Quilting Tales and the Festival of Quilts

Following on from last week’s post, I’d like to mention a few encounters at the Festival of Quilts and tell you about my quilts.

I met a quilter (who I now know to be called Shoshi Rimer) whilst we were both drinking coffee in the area hosted by the fabric company Lewis & Irene (what a good idea) and when she described her quilt, I knew immediately which one it was. It had caught my eye as I looked at the ‘Pictorial Quilts’ section. It is called ‘Eve’s wardrobe’, and I thought it was really witty. I liked composition too, with just Eve’s heel showing as she walks out of the scene.

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I thoroughly enjoyed playing with fabric at the stand of Gulnara Polyanskaya from Russia. Any visitor to the show was invited to create a dress on the dressmaker’s dummy using only pins. I couldn’t resist the challenge; here is my dress and the young woman I met.

It was a real pleasure to meet her tutor, who she referred to as ‘The Master (Quilter)’. The girls had made clothes using patchwork techniques for the Fashion Show that evening at the Festival.

On the Saturday, I had the unusual experience of being interviewed and filmed about one of my quilts. This was being done by Bernina who are making a series of videos called ‘Quilting Tales’ to go on their website.

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They were interviewing a number of quilters who entered The Quilters’ Guild Challenge, which this year was ‘Stitch(ing) through time’. I chose to make a small quilt recognising the impact of the woman who taught me to draw, Jill York. I went to art college as a mature student with a portfolio of embroidery work. I knew that I needed to learn to draw and Jill was the person who helped me. One day when I went to her house, she got me to do a portrait of her and I later turned this into an embroidery on silk, which appears at the centre of the quilt. She was very patient, and had several key phrases which I still remember to this day when I draw (you can see these framing the central area of the quilt). The coloured areas are hand-dyed silk and they are machine-quilted, while the central area is hand-quilted. I called it ‘A voice from the past’ and included my drawing tools (a pencil and paintbrush) in the top corners and my sewing tools, which I also use to draw with (my scissors and a threaded needle) in the bottom corners.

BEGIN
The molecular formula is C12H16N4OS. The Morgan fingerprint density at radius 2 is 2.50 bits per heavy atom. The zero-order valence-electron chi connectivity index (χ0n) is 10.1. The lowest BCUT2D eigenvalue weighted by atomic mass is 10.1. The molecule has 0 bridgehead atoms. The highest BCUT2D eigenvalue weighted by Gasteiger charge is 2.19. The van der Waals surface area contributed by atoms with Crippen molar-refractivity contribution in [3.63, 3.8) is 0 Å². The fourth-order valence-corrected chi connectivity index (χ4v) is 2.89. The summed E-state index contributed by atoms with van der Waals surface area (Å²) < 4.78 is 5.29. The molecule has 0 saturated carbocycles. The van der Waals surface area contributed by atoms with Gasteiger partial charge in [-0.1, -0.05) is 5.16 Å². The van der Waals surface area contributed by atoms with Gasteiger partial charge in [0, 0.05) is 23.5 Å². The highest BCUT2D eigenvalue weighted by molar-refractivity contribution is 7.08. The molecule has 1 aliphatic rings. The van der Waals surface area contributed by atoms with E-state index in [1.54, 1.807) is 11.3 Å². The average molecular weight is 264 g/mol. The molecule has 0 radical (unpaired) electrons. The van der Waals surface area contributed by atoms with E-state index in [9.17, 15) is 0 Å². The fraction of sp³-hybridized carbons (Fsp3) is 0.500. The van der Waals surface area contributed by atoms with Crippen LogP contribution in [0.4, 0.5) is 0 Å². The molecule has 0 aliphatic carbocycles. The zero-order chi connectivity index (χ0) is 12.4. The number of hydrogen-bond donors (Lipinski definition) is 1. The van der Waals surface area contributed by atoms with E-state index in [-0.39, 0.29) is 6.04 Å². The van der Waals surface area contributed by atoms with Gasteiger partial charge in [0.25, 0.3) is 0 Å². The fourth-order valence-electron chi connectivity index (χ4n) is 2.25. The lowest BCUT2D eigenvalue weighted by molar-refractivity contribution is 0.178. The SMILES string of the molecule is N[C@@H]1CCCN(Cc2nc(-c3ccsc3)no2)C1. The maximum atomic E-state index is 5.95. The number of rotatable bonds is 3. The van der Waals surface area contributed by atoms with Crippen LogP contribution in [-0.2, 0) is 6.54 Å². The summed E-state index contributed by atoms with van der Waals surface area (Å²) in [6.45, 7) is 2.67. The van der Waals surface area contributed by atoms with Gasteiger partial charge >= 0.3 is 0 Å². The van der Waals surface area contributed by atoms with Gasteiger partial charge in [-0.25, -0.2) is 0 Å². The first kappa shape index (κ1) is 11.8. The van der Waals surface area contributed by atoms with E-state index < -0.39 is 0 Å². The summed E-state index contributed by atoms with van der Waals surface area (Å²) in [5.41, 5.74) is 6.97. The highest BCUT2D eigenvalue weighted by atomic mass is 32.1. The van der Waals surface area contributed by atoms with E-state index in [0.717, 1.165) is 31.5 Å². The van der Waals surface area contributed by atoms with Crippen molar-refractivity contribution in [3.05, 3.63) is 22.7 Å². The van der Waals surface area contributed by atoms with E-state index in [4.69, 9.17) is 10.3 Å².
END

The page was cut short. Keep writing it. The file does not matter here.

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Hanging next to my quilt was Yvonne Panofsky’s quilt ‘The Garden of My Life’. She too was filmed, right after me, and we fell into conversation, exchanging thoughts and ideas in a way that was very touching. She led me, at my request, to her other entry in the Festival, entitled ‘Grieving deeply’, which was in the ‘Quilt Creations’ section. It was piece that packed a big punch: a crouched-over, seated figure at the bottom of a well-like vessel with areas of red on the outside and very dark grey on the inside. I found very moving indeed, certainly due to the effectiveness of the idea and also perhaps due to our shared experience of sudden grief.

Two other quilts in the Festival bore my name. One was a two-person quilt which will appear in the next blog post. The second was called ‘Flower Girl’ – described as ‘a quilt for a modern baby’ – which I entered in the Modern Section. I used fabrics from Ghana, printed by Woodin, which were a gift from my cousin-by-marriage Veronica.

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(Having heard a talk by Linda Seward at the Festival about what makes a modern quilt, I suspect that this may not have been quite ‘modern’ enough, so I shall refer to my notes before making the next one!)

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